The published online version contains mistake. The chimeric peptide should read as 'DPSVLYVSLHRYGGYMNEGELRV'. It was inadvertently written as 'DPSVLYVSLYVSLHRYGGYMNEGELR' a mistake which we missed during proof reading.

Correction to: Cell type-specific localization of Ephs pairing with ephrin-B2 in the rat postnatal pituitary gland

The published online version contains mistakes in Table 1, Table 2 and Fig. 2. See below for the corrected Tables and Figure.

Correction to : Coordinate expression of pan-neuronal and functional signature genes in sympathetic neurons

The published online version contains mistake. We apologize for errors in the lettering of Fig. 3d and also would like to correct the legend of Fig. 2b.

Neurodegeneration and the ordered assembly of α-synuclein

In 2017, it was 200 years since James Parkinson published ‘An Essay on the Shaking Palsy’ and 20 years since α-synuclein aggregation came to the fore. In 1998, multiple system atrophy joined Parkinson’s disease and dementia with Lewy bodies as the third major synucleinopathy. Here, we describe the work that led to the identification of α-synuclein in Lewy bodies, Lewy neurites and ...

Convergent pathways in Parkinson’s disease

Preferential degeneration of dopamine neurons (DAn) in the midbrain represents the principal hallmark of Parkinson’s disease (PD). It has been hypothesized that major contributors to DAn vulnerability lie in their unique cellular physiology and architecture, which make them particularly susceptible to stress factors. Here, we report a concise overview of some of the cell mechanisms ...

Hypoxia and hypoxia-inducible factors in neuroblastoma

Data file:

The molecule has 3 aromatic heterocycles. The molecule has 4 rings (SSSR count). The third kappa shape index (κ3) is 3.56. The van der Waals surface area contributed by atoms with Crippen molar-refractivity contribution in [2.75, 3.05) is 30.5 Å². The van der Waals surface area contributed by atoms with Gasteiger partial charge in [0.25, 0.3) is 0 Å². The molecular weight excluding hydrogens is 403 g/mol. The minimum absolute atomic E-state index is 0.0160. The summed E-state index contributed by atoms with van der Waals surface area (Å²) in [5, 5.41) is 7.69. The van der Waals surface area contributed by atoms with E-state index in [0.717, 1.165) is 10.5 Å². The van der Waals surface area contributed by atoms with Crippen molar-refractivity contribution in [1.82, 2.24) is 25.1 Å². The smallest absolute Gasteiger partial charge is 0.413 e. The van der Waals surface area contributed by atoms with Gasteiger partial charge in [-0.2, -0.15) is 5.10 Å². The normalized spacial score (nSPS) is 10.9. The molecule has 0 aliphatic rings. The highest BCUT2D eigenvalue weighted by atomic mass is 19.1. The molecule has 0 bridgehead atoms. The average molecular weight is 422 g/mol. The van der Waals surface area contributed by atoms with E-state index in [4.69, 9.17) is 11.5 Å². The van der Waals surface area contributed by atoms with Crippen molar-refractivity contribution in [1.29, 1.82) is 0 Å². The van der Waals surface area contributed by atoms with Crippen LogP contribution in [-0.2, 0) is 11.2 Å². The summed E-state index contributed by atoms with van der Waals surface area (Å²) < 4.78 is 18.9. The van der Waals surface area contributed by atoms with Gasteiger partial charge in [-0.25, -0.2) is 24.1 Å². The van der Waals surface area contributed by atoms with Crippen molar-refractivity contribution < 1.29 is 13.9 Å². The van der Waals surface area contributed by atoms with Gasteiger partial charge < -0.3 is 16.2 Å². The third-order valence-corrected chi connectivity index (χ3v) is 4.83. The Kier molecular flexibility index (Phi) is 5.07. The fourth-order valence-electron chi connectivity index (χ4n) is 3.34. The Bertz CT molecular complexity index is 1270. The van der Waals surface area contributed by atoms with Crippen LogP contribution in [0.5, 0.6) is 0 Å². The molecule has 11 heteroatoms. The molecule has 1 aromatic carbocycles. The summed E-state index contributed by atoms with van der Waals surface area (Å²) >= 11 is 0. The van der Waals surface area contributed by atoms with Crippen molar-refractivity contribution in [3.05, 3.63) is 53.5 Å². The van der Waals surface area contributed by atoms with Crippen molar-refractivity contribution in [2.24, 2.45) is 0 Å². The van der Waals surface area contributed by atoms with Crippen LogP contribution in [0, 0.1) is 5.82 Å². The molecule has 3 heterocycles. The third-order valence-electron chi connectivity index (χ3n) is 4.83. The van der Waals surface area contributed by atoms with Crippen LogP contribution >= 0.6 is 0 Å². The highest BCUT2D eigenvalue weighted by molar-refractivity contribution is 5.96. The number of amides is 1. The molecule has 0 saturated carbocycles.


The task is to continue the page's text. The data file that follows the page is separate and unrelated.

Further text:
Hypoxia (i.e., low oxygen levels) is a known feature of aggressive tumors. Cells, including tumor cells, respond to conditions of insufficient oxygen by activating a transcriptional program mainly driven by hypoxia-inducible factors (HIF)-1 and HIF-2. Both HIF-1α and HIF-2α expression levels have been shown to correlate to patient outcome in various tumor forms and in ...

Increased mast cell degranulation and co-localization of mast cells with the NMDA receptor-1 during healing after Achilles tendon rupture

The role of inflammation and the mechanism of tendon healing after rupture has historically been a matter of controversy. The purpose of the present study is to investigate the role of mast cells and their relation to the NMDA receptor-1 (a glutamate receptor) during healing after Achilles tendon rupture. Eight female Sprague Dawley rats had their right Achilles tendon transected. ...

Role of BDNF and neurotrophic receptors in human inner ear development

The expression patterns of the neurotrophin, brain-derived neurotrophic factor, BDNF, and the neurotrophic receptors—p75NTR and Trk receptors—in the developing human fetal inner ear between the gestational weeks (GW) 9 to 12 are examined via in situ hybridization and immunohistochemistry. BDNF mRNA expression was highest in the cochlea at GW 9 but declined in the course of ...

Expression patterns of key Sonic Hedgehog signaling pathway components in the developing and adult mouse midbrain and in the MN9D cell line

The temporal dynamic expression of Sonic Hedgehog (SHH) and signaling during early midbrain dopaminergic (mDA) neuron development is one of the key players in establishing mDA progenitor diversity. However, whether SHH signaling is also required during later developmental stages and in mature mDA neurons is less understood. We study the expression of SHH receptors Ptch1 and Gas1 ...